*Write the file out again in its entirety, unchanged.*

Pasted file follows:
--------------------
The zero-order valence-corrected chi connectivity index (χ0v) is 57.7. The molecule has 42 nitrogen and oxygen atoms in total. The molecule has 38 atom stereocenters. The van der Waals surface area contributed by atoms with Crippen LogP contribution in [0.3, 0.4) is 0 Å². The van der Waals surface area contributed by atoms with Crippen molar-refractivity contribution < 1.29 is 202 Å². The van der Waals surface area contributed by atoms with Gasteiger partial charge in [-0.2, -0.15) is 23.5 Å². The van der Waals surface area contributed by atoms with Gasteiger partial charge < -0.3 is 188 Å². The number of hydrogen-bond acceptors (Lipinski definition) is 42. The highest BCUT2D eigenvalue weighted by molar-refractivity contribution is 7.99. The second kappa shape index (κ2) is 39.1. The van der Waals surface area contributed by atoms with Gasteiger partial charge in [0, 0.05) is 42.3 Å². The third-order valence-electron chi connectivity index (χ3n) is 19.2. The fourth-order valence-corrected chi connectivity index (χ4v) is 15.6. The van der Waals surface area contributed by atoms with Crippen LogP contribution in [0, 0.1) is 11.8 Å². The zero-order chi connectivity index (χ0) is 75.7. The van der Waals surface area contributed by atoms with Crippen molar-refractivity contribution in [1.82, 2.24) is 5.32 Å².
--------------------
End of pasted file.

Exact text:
The zero-order valence-corrected chi connectivity index (χ0v) is 57.7. The molecule has 42 nitrogen and oxygen atoms in total. The molecule has 38 atom stereocenters. The van der Waals surface area contributed by atoms with Crippen LogP contribution in [0.3, 0.4) is 0 Å². The van der Waals surface area contributed by atoms with Crippen molar-refractivity contribution < 1.29 is 202 Å². The van der Waals surface area contributed by atoms with Gasteiger partial charge in [-0.2, -0.15) is 23.5 Å². The van der Waals surface area contributed by atoms with Gasteiger partial charge < -0.3 is 188 Å². The number of hydrogen-bond acceptors (Lipinski definition) is 42. The highest BCUT2D eigenvalue weighted by molar-refractivity contribution is 7.99. The second kappa shape index (κ2) is 39.1. The van der Waals surface area contributed by atoms with Gasteiger partial charge in [0, 0.05) is 42.3 Å². The third-order valence-electron chi connectivity index (χ3n) is 19.2. The fourth-order valence-corrected chi connectivity index (χ4v) is 15.6. The van der Waals surface area contributed by atoms with Crippen LogP contribution in [0, 0.1) is 11.8 Å². The zero-order chi connectivity index (χ0) is 75.7. The van der Waals surface area contributed by atoms with Crippen molar-refractivity contribution in [1.82, 2.24) is 5.32 Å².